The Meaning of Divine Attributes

As far as I’m concerned, there is nothing better than doing philosophy, and philosophy of religion is the chocolate-fudge frosting on the cake. In philosophy of religion, you get a full serving of each of the major areas of philosophy: metaphysics, epistemology, logic, ethics, philosophy of language, and philosophy of science, to name just the most obvious examples.

Richard Swinburne points out this multi-facetted aspect of philosophy of religion in the Introduction to The Coherence of Theism:

Although the over-all topic of this book lies squarely within the field of the philosophy of religion, I have found it necessary, in order to answer the questions with which I am concerned, to write lengthy sections on many general philosophical topics and then apply the results to the claims of theism. There are detailed discussions of such topics as meaningfulness, personal identity, free will, and the objectivity of morality—topics generally considered to lie within areas of philosophy other than the philosophy of religion. This is an inevitable and to my mind welcome consequence of the integrated character of philosophy. (COT, revised ed., p. 5)

In recent weeks, I have been reading about divine attributes, particularly Swinburne’s analysis of omnipresence, omnipotence, omniscience, perfect moral goodness, and eternity, plus reading some general articles by other philosophers of religion on these topics.

Swinburne attempts to clearly specify the meaning of each of these divine attributes, and to work out definitions or meanings that are logically coherent. Along the way, he tosses out various attempted definitions as being problematic or incoherent, including some definitions that are widely held by other theologians or Christian philosophers.

The analysis of divine attributes by Swinburne and other philosophers of religion, and the attempt of such thinkers to clarify the meaning of the sentence ‘God exists’ suggests to me that the question ‘Does God exist?’ belongs first and foremost to philosophy, and that although science may have something to contribute to answering this question, it is not fundamentally a scientific question.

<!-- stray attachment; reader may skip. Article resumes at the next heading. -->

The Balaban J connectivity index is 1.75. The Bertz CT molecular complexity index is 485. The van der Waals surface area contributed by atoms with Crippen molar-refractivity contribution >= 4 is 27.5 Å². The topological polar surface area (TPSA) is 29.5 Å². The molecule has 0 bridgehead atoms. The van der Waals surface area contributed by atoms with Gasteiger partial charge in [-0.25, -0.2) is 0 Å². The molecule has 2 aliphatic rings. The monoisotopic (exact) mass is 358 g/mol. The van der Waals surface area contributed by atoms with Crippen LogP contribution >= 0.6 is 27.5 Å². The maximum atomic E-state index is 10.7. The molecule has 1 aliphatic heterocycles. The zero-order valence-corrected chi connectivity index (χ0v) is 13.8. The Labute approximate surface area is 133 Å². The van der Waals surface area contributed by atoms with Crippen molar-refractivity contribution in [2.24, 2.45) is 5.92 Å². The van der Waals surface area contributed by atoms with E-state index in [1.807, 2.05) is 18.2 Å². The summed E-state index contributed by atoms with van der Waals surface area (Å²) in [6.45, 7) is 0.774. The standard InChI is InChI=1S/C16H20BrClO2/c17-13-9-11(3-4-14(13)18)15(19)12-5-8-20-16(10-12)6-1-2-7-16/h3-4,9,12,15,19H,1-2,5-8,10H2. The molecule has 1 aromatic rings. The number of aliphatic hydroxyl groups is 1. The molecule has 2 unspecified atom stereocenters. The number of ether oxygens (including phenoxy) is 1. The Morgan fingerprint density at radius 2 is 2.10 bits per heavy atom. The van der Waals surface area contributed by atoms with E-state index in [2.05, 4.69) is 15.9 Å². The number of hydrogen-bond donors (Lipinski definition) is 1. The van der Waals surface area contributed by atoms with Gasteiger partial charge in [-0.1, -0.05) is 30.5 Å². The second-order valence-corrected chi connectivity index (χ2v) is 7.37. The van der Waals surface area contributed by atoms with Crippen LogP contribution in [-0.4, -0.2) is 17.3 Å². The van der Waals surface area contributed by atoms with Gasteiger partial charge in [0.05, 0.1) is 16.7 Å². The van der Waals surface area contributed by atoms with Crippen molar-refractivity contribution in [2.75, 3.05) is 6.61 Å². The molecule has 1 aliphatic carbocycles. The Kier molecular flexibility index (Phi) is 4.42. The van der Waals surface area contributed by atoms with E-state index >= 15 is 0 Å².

I realize that science deals with logic and with analysis of concepts to some extent. No scholarly or intellectual field can avoid logical and conceptual analysis. However, we cannot answer the question ‘Does God exist?’ unless and until there is some clear definition or analysis of the sentence ‘God exists’, and I see no way to do such an analysis apart from providing clarification and conceptual analysis of divine attributes such as omnipotence, omniscience, perfect moral goodness, eternity, etc.

Having read Richard Dawkins’ exposition of a so-called argument against the existence of God, I am completely confident that Dawkins is not in any position to do an even half-ass job of conceptual analysis and clarification of the divine attributes. Swinburne (and just about any other well-known philosopher of religion that you could name) could argue circles around Dawkins in this area.

Do we really think that scientists should devote their time and energy to logical and conceptual analysis of the paradox of the stone? Or to arguing about whether there are such things as objective moral truths? Should scientists be entrusted with figuring out whether the idea of a bodiless person is a meaningful and coherent idea? or to the question of what constitutes personal identity? Will science determine the logical compatibility of divine foreknowledge and free will? These are the sorts of questions that need to be answered in order to nail down the meanings of the divine attributes, and to clarify the sentence ‘God exists’.

Science may have something to contribute to the study of these questions, but they are essentially and fundamentally questions of logical and conceptual analysis, and they are the very sort of questions that philosophers deal with all the time. Scientists are, in general, not well suited for dealing with these sorts of issues, as Dawkins has made so very clear by his failed attempt at dealing with the question ‘Does God exist?’.

It is not at all clear that the sentence ‘God exists’ is a meaningful and coherent sentence. But we cannot begin to evaluate the truth or falsity of this sentence until we determine whether it is a meaningful and coherent sentence. Making such a determination is the job of philosophers of religion, not of scientists.

One person, however, can sometimes excel in more than one field. So, it is possible that someone could be both a brilliant philosopher of religion and also an excellent scientist. Such a person might produce a solid logical and conceptual analysis of the sentence ‘God exists’, show this sentence to be meaningful and coherent, and then go on to evaluate the truth of the clarified sentence in terms of scientific knowledge and/or investigation.

But such a person will be doing logical and conceptual analysis as a philosopher and then following that up with doing empirical and scientific work as a scientist. If Dawkins can some day figure out how to do a good logical and conceptual analysis of ‘God exists’, then this will show us that Dawkins has learned how to do philosophy. It will not show us that science is capable of answering the question ‘Does God exist?’